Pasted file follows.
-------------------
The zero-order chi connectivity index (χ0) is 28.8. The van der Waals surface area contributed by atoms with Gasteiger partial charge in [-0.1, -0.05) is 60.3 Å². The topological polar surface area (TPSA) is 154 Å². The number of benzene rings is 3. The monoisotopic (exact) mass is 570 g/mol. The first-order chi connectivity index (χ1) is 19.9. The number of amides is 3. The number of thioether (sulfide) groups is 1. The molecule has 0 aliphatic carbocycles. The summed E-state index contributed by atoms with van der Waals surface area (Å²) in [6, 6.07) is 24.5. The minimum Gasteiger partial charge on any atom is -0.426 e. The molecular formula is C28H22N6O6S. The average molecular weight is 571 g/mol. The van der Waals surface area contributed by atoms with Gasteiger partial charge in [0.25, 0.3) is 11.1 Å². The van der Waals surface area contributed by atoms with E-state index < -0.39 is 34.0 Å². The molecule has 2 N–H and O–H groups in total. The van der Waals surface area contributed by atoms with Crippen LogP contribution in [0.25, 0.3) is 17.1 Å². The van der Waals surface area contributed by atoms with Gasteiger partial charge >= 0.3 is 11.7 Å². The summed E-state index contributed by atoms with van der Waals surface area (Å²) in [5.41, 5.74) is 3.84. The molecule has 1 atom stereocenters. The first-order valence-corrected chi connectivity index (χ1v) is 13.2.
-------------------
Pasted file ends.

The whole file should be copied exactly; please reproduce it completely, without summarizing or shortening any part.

The zero-order chi connectivity index (χ0) is 28.8. The van der Waals surface area contributed by atoms with Gasteiger partial charge in [-0.1, -0.05) is 60.3 Å². The topological polar surface area (TPSA) is 154 Å². The number of benzene rings is 3. The monoisotopic (exact) mass is 570 g/mol. The first-order chi connectivity index (χ1) is 19.9. The number of amides is 3. The number of thioether (sulfide) groups is 1. The molecule has 0 aliphatic carbocycles. The summed E-state index contributed by atoms with van der Waals surface area (Å²) in [6, 6.07) is 24.5. The minimum Gasteiger partial charge on any atom is -0.426 e. The molecular formula is C28H22N6O6S. The average molecular weight is 571 g/mol. The van der Waals surface area contributed by atoms with Gasteiger partial charge in [0.25, 0.3) is 11.1 Å². The van der Waals surface area contributed by atoms with E-state index < -0.39 is 34.0 Å². The molecule has 2 N–H and O–H groups in total. The van der Waals surface area contributed by atoms with Crippen LogP contribution in [0.25, 0.3) is 17.1 Å². The van der Waals surface area contributed by atoms with Gasteiger partial charge >= 0.3 is 11.7 Å². The summed E-state index contributed by atoms with van der Waals surface area (Å²) in [5.41, 5.74) is 3.84. The molecule has 1 atom stereocenters. The first-order valence-corrected chi connectivity index (χ1v) is 13.2.